Danny Risberg, chairman of both the European Business Council in Japan and of Philips Electronics Japan Ltd., wants Japanese to become fast, smart and independent decision-makers. “Japan is a great place with great people and great technology. It’s ready. It’s right. It’s ready to explode,” he says. “But, it just hasn’t gone there yet.” Risberg, a Japanese-American hafu who hails from California, shared with this author his personal views as to why this is so.
Japanese like to think, he says. They carefully review all options before making decisions. Having done so, they’ll go back to thinking about what to do some more. Then they repeat the process — several times over. After a further review, finally everyone agrees. A decision is made. They discuss a new set of rules for everyone to follow. “Once everything is decided, they do it. And they’ll keep doing it for a long, long time,” he says. If only they would think less and do more in a virtuous loop of thinking, doing, learning, fixing and rethinking, the nation would become fast and nimble.
This holds true for Japanese entrepreneurs, many of whom still want to build businesses the old-fashioned way. Typically they are middle-aged managers who, after gaining 25 to 30 years of experience at a large Japanese company, strike out in business on their own. “On incorporation, they want to build the factory first,” notes Risberg. They borrow money against their homes to do so, as risk capital is hard to obtain. Once in hock, they end up with huge debts by digging themselves into an ever deeper hole. “If it works, great! If it doesn’t, they’re stuck.”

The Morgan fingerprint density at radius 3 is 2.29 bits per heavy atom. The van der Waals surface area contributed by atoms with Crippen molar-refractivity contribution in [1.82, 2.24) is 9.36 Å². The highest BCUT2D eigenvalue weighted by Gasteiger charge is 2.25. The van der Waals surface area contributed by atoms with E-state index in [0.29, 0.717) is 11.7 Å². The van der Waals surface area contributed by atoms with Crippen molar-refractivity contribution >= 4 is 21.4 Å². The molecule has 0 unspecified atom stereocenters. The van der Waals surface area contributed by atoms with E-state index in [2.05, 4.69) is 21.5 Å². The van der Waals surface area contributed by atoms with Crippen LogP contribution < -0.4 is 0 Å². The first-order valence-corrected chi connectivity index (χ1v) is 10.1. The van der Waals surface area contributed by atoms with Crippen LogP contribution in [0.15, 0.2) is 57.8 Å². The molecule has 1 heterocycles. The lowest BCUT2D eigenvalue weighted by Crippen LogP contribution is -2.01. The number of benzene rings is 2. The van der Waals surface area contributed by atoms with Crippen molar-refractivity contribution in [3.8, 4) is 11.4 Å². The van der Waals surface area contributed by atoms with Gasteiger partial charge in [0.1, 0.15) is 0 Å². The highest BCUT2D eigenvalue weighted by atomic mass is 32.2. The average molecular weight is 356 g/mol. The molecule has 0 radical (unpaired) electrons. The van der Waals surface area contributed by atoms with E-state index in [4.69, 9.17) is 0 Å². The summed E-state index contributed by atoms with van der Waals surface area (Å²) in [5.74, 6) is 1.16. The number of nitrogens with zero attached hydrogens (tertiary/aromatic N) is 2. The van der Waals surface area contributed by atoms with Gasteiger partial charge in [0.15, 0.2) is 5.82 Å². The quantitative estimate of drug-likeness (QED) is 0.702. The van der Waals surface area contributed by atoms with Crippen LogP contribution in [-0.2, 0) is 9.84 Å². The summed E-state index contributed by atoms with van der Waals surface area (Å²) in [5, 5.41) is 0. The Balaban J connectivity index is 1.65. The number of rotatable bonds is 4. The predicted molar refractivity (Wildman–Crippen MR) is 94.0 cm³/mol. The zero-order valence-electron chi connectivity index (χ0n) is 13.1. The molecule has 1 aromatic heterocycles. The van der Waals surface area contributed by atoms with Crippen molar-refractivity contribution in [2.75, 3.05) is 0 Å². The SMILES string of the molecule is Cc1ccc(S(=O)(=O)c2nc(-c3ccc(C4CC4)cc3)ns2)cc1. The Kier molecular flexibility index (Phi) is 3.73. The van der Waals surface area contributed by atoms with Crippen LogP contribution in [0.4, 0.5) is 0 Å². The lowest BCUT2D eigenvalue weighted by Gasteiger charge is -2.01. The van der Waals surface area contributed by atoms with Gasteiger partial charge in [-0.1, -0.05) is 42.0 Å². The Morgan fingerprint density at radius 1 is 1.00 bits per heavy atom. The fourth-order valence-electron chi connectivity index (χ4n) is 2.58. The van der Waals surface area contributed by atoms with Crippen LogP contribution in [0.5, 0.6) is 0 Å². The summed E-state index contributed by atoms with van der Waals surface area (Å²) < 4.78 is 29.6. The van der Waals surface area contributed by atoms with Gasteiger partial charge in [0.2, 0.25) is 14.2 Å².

Risberg knows something about entrepreneurship. Before joining Philips, he started, built and sold a few small product-oriented companies in Japan and the United States. Each time he plowed his windfall profits back to fund the next new venture. He took one of those startups, a concept-stage medical product company, to the U.S. with his partner. They built the business as a lean startup and sold it to Respironics Inc. In the end, Philips bought the company. Risberg stayed on as CEO for Asia-Pacific.
By example, he explains how entrepreneurship differs. A medical technology startup in the U.S. might raise three or four funding rounds as founders move from technology development to clinical research to securing intellectual property to getting medical approval and licensing to identifying target customers. If all goes well, they build a factory with the final tranche. Entrepreneurs learn and improve what they are doing from the results of previous actions in a fast iterative process, long before assuming large overheads. Such lean startup methods reduce the cost and risks of failure. “In the U.S., entrepreneurs fail fast,” says Risberg. In contrast, the process “is almost backwards” in Japan.
Why this is so is open to conjecture. It is natural to want to do things the way we already know, as each new decision comes from something learned in the past. This is especially true for what was learned long ago and passed down from generation to generation. Such deep-rooted shared beliefs are rarely questioned.